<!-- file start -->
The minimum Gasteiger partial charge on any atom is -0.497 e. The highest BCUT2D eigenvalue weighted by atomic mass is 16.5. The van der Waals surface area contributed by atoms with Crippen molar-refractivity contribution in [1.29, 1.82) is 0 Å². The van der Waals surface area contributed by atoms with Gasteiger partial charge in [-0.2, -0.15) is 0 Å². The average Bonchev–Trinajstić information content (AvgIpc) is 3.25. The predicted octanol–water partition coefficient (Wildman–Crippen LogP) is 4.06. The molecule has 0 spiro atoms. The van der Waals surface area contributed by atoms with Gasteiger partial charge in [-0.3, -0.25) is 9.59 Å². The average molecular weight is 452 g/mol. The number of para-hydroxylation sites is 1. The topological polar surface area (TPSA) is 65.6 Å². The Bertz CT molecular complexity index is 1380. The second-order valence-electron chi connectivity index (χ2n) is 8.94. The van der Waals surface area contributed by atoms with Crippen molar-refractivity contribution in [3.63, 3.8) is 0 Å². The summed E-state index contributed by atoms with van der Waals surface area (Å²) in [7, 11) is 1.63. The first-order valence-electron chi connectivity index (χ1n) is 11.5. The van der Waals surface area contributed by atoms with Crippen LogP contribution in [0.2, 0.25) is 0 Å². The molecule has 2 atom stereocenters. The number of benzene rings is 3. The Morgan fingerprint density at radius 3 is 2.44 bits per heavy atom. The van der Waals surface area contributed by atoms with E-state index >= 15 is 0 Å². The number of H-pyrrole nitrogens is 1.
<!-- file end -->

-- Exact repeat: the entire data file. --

The minimum Gasteiger partial charge on any atom is -0.497 e. The highest BCUT2D eigenvalue weighted by atomic mass is 16.5. The van der Waals surface area contributed by atoms with Crippen molar-refractivity contribution in [1.29, 1.82) is 0 Å². The van der Waals surface area contributed by atoms with Gasteiger partial charge in [-0.2, -0.15) is 0 Å². The average Bonchev–Trinajstić information content (AvgIpc) is 3.25. The predicted octanol–water partition coefficient (Wildman–Crippen LogP) is 4.06. The molecule has 0 spiro atoms. The van der Waals surface area contributed by atoms with Gasteiger partial charge in [-0.3, -0.25) is 9.59 Å². The average molecular weight is 452 g/mol. The number of para-hydroxylation sites is 1. The topological polar surface area (TPSA) is 65.6 Å². The Bertz CT molecular complexity index is 1380. The second-order valence-electron chi connectivity index (χ2n) is 8.94. The van der Waals surface area contributed by atoms with Crippen molar-refractivity contribution in [3.63, 3.8) is 0 Å². The summed E-state index contributed by atoms with van der Waals surface area (Å²) in [7, 11) is 1.63. The first-order valence-electron chi connectivity index (χ1n) is 11.5. The van der Waals surface area contributed by atoms with Crippen LogP contribution in [0.2, 0.25) is 0 Å². The molecule has 2 atom stereocenters. The number of benzene rings is 3. The Morgan fingerprint density at radius 3 is 2.44 bits per heavy atom. The van der Waals surface area contributed by atoms with E-state index >= 15 is 0 Å². The number of H-pyrrole nitrogens is 1.